EMC Data Domain Storage with Veeam Backup & Replication: Configuration Best Practices and Performance Expectations

KB ID: 1956
Products: Veeam Backup & Replication
Version: All
Last Modified: 2016-09-12
KB Languages: FR


This article documents general performance expectations, best practices, and configuration advice, when using an EMC Data Domain appliance with deduplication as a repository for Veeam Backup & Replication.


For further information regarding how Veeam Backup & Replication works with EMC Data Domain DDBoost please review:
Performance Expectations
EMC Data Domain Deduplication Storage Systems provide both high compression and deduplication ratios so that data can be kept for extended periods.  When a Data Domain is configured as a repository for Veeam Backup & Replication, write performance may vary depending upon the particular EMC Data Domain Deduplication System model, protocol, and backup infrastructure architecture.
When attempting to read data from a Data Domain it must rehydrate and decompress each block, for this reason operations which read from the Data Domain will perform slower than non-dedupilcated storage, this is more noticeable with operations which use random I/O. All restores will occur as fast as the environment can accept new information, and as fast as the Data Domain can decompress and rehydrate the blocks.
For quick recovery you may consider using fast primary storage and keeping a several restore points (3-7) for quick restore operations such as Instant Recovery, SureBackup, Windows or Other-OS File restores since they generate the highest amount of random reads. Then use the DataDomain as a secondary storage to store files for long term retention. If an EMC Data Domain Deduplication System will be used as primary storage, it is strongly suggested to leverage alternative restore capabilities within Veeam Backup & Replication such as Entire VM restore and VM files restore. This may result in faster recovery capabilities when used with EMC Data Domain Deduplication Systems than Instant Recovery and File Level Restore operations.
Instant Recovery

  • This type of restore can be effected adversely by the aforementioned limitations of a Data Domain appliance, and also the type of VM being restored. Highly transactional VMs will require more IOPS from the Data Domain during the Instant Recovery than others. With this in mind you can expect to only be capable of running only a few Instant Recoveries simultaneously. Instant Recovered VMs that are started from a backup file stored on a Data Domain may react or start slowly as the majority of their read operations will be hindered by the Data Domain.
  • For VMware users it is highly advised when performing an IR that the user select to have virtual disk updates redirected to a high performance Datastore. This will improve performance by caching written blocks to low latency storage.
  • It is advised that if the VM is intended to be made permanent that the VM be migrated to production storage as soon as possible after the Instant Recovery has begun.

File Level Restores
When performing Veeam Backup & Replication File Level Restore (FLR) capabilities slow recovery times may be experienced.  During Veeam FLR recovery capabilities, a significant amount of read activity occurs when accessing the Veeam “service data” metadata for each individual file as the Veeam backup files are not arranged in sequence.  This read activity must be performed to determine the location of the data block(s) associated with each file during granular restore sessions.  This significant level of random access is not recommended with archive tier storage devices because they are designed for optimal performance with sequential read operations.  Veeam recommends implementing EMC Data Domain Deduplication Storage Systems as a secondary target for these use cases as the more random read operations, the slower the restore will be with EMC Data Domain Deduplication Systems.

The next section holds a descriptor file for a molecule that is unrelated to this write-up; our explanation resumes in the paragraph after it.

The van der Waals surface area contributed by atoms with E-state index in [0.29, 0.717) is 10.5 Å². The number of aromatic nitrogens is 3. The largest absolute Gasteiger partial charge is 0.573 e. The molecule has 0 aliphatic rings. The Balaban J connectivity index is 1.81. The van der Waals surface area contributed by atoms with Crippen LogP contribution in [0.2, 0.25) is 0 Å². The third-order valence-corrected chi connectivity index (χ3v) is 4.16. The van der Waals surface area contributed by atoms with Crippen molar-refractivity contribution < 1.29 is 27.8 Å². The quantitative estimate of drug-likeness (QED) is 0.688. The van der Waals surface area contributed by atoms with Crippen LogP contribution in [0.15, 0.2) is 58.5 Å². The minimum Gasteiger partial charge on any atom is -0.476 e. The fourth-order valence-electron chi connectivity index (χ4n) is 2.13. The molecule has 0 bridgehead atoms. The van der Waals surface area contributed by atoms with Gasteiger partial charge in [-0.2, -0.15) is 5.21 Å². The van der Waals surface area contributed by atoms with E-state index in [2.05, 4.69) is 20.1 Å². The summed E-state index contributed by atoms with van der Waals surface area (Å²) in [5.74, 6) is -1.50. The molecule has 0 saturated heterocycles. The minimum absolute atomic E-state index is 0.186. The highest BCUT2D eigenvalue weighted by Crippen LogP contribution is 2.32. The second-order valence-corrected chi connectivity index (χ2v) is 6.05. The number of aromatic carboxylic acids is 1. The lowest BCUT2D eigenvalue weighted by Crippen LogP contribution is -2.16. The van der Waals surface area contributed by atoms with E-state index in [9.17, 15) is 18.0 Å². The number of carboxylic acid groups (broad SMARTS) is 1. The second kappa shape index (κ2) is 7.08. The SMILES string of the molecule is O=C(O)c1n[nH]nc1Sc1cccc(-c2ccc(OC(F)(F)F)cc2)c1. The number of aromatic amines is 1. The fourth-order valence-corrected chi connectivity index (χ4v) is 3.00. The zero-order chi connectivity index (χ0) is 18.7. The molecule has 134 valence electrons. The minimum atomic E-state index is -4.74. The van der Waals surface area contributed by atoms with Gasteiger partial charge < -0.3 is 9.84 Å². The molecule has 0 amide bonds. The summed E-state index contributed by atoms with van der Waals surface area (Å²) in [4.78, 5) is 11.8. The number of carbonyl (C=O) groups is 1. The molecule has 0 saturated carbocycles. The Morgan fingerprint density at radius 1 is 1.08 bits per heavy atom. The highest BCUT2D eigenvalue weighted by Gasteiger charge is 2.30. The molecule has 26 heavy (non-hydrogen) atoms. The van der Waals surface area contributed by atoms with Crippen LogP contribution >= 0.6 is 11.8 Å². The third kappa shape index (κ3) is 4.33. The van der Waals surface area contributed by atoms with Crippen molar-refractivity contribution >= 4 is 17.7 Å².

• The backup browser may take longer than usual to open if an increment is selected and furthermore by that increments distance from the full restore point.
  • Navigating between folders within the Backup Browser may take additional time as each folder’s content must retrieved from the backup file to display it.

  • Reverse Incremental performance will be very poor due to its highly random I/O.
    Note: When the Backup Job is configured with a DDBoost repository, Veeam Backup & Replication will prevent Reversed Incremental from being selected by the user.
  • Synthetic Full creation will be very slow to a Data Domain, unless using DDBoost.
  • Synthetic Full with Transforms are not advised.

Backup Copy
  • A retention longer than 30 is not advisable as restore operations will diminish in performance.
  • The Health Check option may take a very long time as it is performing a read operation.

  • Using the Datadomain to store Replica metadata is not advisable.
    Note: Veeam Backup & Replication will prevent the user from selecting a DDBoost repository.
Veeam Backup & Replication Configuration

Parallel processing (global option):
This option significantly accelerates the backup process and decreases the backup window since virtual disk data is gathered simultaneously.  It also dramatically increases fragmentation in the backup files causing high random read for any restore operation. The greater volume of VMs or disks processed simultaneously will increase fragmentation and result in slow restore times. You may consider disabling Parallel Processing, this will decrease backup performance, but increase restore performance.